1 Campbell's Lives of the Chancellors, vi. 236-238. Walpole's Letters,

ii. 65 (note).

2 Marchmont Papers, ii. 342-343.

Hardwicke in 1749, 'I believe most men were convinced that if the rebels had succeeded, Popery as well as slavery would have been the certain consequence, and yet what a faint resistance did the people make in any part of the kingdom!-so faint that had we not been so lucky as to procure a number of regular troops from abroad time enough to oppose their approach, they might have got possession of our capital without any opposition except from the few soldiers we had in London.'1


These statements are very remarkable, and they are especially so because the apathy that was shown was not due to any sympathy with the Pretender. The disgraceful terror which seized London when the news of the Jacobite march upon Derby arrived was a sufficient evidence of the fact. 6 In every place we passed through,' wrote the Jacobite historian of the rebellion, we found the English very ill-disposed towards us, except at Manchester. . . . The English peasants were hostile towards us in the highest degree.' When a prisoner who was for a time believed to be the Young Pretender was brought to London, it was with the utmost difficulty that his escort could conduct him to the Tower through a savage mob, who desired to tear him limb from limb. Even in Manchester, the day of thanksgiving for the suppression of the rebellion was celebrated by the populace, who insulted the nearest relatives of those who had perished on the gallows, and compelled them to subscribe to the illuminations. In Liverpool a Roman Catholic chapel was burnt, and all who were supposed to be guilty of Jacobite tendencies were in serious danger. Nor did the executions which followed the suppression of the movement excite any general compassion. 'Popularity,' wrote Horace Walpole at this time, has changed sides since the year '15, for now the city and the generality are very angry that so many rebels have been pardoned.'"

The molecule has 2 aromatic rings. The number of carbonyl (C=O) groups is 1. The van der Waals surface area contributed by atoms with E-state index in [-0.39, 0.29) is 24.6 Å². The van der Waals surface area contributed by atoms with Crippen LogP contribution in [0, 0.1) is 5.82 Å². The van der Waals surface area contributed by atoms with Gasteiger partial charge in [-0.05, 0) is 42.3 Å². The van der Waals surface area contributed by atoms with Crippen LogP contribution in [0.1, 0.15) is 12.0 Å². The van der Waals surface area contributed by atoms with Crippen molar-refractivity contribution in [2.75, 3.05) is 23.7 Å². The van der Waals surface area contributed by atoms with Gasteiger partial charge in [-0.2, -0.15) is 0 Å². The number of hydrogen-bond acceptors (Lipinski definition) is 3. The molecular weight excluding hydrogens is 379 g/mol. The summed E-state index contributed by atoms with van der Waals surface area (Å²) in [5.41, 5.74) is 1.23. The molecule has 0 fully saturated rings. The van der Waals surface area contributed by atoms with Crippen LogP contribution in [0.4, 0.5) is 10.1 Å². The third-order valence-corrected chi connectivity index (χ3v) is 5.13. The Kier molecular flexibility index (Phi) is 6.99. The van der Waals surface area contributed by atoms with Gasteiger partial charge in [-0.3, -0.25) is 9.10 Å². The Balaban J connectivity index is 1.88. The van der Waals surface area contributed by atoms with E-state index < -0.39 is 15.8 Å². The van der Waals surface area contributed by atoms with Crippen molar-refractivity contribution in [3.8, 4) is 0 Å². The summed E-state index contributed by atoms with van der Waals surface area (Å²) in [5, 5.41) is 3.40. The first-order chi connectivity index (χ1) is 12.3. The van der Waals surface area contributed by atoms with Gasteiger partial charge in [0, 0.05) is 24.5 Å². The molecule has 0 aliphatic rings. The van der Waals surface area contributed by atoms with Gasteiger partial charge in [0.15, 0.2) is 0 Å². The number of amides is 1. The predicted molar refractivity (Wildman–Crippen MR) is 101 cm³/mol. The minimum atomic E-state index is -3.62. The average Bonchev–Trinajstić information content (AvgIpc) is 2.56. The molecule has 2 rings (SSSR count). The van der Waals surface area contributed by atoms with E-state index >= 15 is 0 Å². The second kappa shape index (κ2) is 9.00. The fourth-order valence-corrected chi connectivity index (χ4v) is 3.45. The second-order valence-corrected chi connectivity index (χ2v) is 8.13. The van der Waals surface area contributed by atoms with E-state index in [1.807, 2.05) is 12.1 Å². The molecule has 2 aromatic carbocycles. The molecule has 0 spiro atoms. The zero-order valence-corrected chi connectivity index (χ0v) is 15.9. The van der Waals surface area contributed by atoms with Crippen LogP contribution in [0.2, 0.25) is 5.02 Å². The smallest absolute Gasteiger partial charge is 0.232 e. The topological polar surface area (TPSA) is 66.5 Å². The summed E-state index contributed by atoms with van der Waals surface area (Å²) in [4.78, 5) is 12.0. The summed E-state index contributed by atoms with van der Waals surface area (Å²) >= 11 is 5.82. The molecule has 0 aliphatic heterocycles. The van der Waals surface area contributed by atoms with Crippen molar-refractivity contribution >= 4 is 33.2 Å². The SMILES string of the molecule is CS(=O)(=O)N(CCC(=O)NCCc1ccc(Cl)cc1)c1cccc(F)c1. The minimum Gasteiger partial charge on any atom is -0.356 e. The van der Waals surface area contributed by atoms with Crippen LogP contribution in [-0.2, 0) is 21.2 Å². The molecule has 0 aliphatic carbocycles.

The impression which this indifference to public interests

1 Campbell's Lives of the Chancellors, vi. 256-257.

2 Johnstone's Memoirs of the Rebellion, pp. 70, 81.

3 Walpole's Letters to Mann, Dec.

9, 1745.

• Picton's Memorials of Liverpool, i. 5 Walpole's Letters to Mann, August 12, 1746.